It was just last June when Mark Hecker, Ed.M.'09, stood before the HGSE community at convocation delivering the Student Speaker Address. In it Hecker urged his fellow graduates to "get to work," and in the short time since commencement, he has done just that.
Now living in Washington, D.C., Hecker is the founder and president of Reach Incorporated, a nonprofit organization focused on improving literacy skills by offering struggling adolescent readers an opportunity to tutor in high-need D.C. elementary schools. While still a year away from launching the pilot program of the nonprofit, Hecker spends his time designing the curriculum, networking, and fundraising. "I'm happy with how things are going, but there's still a long way to go," he says.
Reach, Inc., will train, supervise, and compensate high school students providing academic support services in elementary schools. Hecker believes that society has relatively low expectations for struggling teens. "In my work with teenagers, they tend to respond to the expectations that are given them," he says.
Hecker came to the Harvard Graduate School of Education with the goal of building a nonprofit organization. Prior to this, he worked as a social worker in Washington, D.C. where he earned the 2007 Social Worker of the Year award. Also a former teacher, Hecker focused on teens, and on working in communities and with youth facing incarceration. It was these experiences that inspired him to reach higher, specifically to train struggling adolescent readers.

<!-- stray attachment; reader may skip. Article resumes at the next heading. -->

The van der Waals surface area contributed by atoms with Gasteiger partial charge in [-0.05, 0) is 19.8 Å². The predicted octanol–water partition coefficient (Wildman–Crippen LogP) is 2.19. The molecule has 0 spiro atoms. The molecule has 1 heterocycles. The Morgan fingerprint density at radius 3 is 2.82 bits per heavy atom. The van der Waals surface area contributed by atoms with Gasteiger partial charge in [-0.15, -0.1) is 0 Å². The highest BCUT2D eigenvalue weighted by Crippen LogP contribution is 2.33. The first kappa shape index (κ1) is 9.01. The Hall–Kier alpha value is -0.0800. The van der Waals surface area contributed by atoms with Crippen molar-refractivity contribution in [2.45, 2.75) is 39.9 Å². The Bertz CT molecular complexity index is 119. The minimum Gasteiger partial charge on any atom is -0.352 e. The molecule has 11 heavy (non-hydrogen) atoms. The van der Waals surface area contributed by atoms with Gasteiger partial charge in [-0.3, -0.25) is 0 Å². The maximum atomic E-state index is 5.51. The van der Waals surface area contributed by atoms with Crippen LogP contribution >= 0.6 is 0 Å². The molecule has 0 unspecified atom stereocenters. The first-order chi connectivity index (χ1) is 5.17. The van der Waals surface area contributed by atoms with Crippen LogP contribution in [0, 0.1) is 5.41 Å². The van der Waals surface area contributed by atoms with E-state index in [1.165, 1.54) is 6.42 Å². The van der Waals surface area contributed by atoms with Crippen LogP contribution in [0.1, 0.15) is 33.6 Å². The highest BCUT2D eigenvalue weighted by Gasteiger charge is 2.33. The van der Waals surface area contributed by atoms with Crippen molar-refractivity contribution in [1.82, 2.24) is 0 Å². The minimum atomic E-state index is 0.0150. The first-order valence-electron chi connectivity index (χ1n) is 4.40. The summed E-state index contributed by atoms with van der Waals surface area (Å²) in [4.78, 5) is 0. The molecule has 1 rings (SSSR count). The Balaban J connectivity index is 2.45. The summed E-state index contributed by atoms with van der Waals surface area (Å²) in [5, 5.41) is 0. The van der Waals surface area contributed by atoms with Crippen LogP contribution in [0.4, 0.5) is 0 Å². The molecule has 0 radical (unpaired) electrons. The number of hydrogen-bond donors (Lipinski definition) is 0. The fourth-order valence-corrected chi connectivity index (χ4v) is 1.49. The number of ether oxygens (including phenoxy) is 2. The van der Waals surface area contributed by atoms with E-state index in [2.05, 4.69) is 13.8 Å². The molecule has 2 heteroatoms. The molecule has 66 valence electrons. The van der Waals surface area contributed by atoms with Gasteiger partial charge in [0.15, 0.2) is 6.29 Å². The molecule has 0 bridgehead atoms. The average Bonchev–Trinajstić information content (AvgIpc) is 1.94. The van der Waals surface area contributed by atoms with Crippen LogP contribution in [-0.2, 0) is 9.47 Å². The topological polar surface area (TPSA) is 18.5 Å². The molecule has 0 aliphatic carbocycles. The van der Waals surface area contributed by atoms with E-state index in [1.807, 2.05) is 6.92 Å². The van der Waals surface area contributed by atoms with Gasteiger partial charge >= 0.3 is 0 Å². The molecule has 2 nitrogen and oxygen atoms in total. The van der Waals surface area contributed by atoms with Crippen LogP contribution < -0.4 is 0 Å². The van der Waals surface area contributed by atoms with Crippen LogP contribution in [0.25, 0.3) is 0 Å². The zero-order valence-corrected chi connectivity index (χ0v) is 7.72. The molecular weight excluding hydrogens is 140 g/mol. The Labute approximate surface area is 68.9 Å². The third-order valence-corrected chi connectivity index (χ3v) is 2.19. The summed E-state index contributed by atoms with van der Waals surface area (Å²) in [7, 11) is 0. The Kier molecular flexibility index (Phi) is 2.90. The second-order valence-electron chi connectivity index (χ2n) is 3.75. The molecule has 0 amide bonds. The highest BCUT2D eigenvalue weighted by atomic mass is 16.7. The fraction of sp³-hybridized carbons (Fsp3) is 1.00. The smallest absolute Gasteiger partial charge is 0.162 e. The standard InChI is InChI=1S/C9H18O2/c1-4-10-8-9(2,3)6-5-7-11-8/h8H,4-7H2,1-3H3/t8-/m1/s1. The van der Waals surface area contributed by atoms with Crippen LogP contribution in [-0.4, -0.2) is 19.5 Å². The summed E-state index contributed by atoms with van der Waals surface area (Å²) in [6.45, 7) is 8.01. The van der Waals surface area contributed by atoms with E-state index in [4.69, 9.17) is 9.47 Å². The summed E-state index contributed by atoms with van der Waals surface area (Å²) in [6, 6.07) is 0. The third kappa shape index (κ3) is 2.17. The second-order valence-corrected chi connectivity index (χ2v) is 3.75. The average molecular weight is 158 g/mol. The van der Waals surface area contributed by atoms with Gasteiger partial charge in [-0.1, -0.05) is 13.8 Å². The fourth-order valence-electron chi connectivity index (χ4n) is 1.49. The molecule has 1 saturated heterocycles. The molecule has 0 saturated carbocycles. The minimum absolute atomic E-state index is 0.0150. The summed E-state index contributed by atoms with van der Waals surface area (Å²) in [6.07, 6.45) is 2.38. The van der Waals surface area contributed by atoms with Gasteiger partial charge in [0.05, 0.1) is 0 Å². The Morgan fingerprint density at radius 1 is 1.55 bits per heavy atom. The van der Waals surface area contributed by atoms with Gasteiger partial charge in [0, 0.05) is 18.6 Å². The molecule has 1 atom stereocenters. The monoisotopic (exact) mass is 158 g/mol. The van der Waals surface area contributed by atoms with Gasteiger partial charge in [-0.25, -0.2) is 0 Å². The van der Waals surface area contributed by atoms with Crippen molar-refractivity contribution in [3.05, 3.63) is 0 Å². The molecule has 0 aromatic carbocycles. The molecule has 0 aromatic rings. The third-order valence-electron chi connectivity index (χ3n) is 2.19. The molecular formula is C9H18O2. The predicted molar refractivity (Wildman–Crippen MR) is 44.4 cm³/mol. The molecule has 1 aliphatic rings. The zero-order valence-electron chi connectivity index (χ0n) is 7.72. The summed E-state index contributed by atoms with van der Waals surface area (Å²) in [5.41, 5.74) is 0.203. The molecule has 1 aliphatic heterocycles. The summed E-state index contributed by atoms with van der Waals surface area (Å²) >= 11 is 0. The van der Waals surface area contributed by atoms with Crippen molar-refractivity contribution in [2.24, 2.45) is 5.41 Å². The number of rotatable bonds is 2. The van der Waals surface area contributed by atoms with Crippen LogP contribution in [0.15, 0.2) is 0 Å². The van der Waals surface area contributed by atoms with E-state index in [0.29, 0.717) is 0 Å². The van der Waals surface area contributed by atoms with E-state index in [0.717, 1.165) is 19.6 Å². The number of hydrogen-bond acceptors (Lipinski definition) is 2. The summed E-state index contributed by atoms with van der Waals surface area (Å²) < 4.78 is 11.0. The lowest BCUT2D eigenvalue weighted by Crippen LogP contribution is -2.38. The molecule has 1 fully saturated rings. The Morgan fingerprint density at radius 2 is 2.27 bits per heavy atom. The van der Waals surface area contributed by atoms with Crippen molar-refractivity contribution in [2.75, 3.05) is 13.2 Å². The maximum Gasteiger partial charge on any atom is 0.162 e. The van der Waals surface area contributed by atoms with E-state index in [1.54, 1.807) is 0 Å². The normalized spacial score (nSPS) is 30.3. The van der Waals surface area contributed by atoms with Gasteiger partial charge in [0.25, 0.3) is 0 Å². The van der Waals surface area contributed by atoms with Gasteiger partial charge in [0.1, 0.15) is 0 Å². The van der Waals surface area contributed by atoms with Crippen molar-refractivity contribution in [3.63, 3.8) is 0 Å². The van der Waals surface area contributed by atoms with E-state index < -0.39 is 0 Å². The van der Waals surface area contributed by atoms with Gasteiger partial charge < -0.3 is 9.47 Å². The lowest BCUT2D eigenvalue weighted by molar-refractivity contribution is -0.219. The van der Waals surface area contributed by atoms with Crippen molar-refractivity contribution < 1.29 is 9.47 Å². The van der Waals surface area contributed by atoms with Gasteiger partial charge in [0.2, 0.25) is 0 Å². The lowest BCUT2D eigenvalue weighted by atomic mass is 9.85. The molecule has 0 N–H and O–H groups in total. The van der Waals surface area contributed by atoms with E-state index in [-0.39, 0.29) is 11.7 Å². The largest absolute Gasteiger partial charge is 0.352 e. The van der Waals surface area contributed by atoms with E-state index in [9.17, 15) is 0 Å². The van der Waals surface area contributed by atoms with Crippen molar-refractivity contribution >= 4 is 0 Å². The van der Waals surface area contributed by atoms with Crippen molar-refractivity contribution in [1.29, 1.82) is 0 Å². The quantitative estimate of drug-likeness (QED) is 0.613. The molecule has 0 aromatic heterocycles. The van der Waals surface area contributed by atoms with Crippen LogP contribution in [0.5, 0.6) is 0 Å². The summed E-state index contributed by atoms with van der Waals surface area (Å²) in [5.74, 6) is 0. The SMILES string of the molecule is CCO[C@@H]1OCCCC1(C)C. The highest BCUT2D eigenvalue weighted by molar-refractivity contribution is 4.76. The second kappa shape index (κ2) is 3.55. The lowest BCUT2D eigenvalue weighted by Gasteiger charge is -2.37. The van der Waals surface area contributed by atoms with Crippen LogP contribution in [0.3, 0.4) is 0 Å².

"There are not a lot of good programs at the high school level," he says, noting the importance of treating teenagers as though they can help rather than like they need help. "This is a unique model where the teenagers are accountable for real outcomes that aren't all about them. They are social beings, so when we make it about other people, then you have a chance at making an actual change."
Hecker credits classes with Associate Professor Monica Higgins, Lecturer Lee Teitel, and Harvard Business School Professor Chris Stone as being influential to his nonprofit design. But, he says, it was his classmates that played the biggest role in helping him to formulate his nonprofit plan. In fact, Hecker advises the Ed School's current class to "soak up all the knowledge, but figure out who is doing what you are doing and find ways to make the connections."
Additionally, Hecker encourages students to network with people doing work that interests them outside of HGSE. "It's one thing to talk about it, but also one thing to talk about it with someone who's doing it," he says.
Hecker's blog is an important piece of the Reach, Inc.'s website where he candidly shares the trials and tribulations of getting a nonprofit off the ground. Hecker admits that he decided a blog would not only be a good way to keep people updated on the progress, but also to provide a forum for people interested in doing similar work. "I had no idea what I was getting into," he says of starting the nonprofit. "It can be hard to find role models of people who are starting out, so you are making it up as you go along."